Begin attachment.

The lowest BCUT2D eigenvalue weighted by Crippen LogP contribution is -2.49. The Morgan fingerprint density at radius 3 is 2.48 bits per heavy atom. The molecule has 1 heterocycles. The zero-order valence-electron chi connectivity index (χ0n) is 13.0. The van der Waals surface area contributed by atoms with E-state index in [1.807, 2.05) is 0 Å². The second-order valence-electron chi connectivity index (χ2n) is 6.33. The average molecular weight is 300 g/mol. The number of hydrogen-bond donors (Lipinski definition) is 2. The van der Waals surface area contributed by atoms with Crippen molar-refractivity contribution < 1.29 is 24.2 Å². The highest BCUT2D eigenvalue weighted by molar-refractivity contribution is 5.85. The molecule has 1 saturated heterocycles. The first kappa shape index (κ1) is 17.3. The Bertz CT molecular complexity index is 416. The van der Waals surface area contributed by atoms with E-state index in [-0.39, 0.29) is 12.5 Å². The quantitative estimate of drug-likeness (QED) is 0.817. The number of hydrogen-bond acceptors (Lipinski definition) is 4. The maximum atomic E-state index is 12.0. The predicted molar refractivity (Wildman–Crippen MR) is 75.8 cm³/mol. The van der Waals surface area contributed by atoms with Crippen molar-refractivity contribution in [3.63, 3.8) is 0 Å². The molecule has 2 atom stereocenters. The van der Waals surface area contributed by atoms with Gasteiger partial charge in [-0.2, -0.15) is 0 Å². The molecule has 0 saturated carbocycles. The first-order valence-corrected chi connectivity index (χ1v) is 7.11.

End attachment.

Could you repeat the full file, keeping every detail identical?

The lowest BCUT2D eigenvalue weighted by Crippen LogP contribution is -2.49. The Morgan fingerprint density at radius 3 is 2.48 bits per heavy atom. The molecule has 1 heterocycles. The zero-order valence-electron chi connectivity index (χ0n) is 13.0. The van der Waals surface area contributed by atoms with E-state index in [1.807, 2.05) is 0 Å². The second-order valence-electron chi connectivity index (χ2n) is 6.33. The average molecular weight is 300 g/mol. The number of hydrogen-bond donors (Lipinski definition) is 2. The van der Waals surface area contributed by atoms with Crippen molar-refractivity contribution < 1.29 is 24.2 Å². The highest BCUT2D eigenvalue weighted by molar-refractivity contribution is 5.85. The molecule has 1 saturated heterocycles. The first kappa shape index (κ1) is 17.3. The Bertz CT molecular complexity index is 416. The van der Waals surface area contributed by atoms with E-state index in [-0.39, 0.29) is 12.5 Å². The quantitative estimate of drug-likeness (QED) is 0.817. The number of hydrogen-bond acceptors (Lipinski definition) is 4. The maximum atomic E-state index is 12.0. The predicted molar refractivity (Wildman–Crippen MR) is 75.8 cm³/mol. The van der Waals surface area contributed by atoms with Crippen molar-refractivity contribution in [3.63, 3.8) is 0 Å². The molecule has 2 atom stereocenters. The van der Waals surface area contributed by atoms with Gasteiger partial charge in [-0.2, -0.15) is 0 Å². The molecule has 0 saturated carbocycles. The first-order valence-corrected chi connectivity index (χ1v) is 7.11.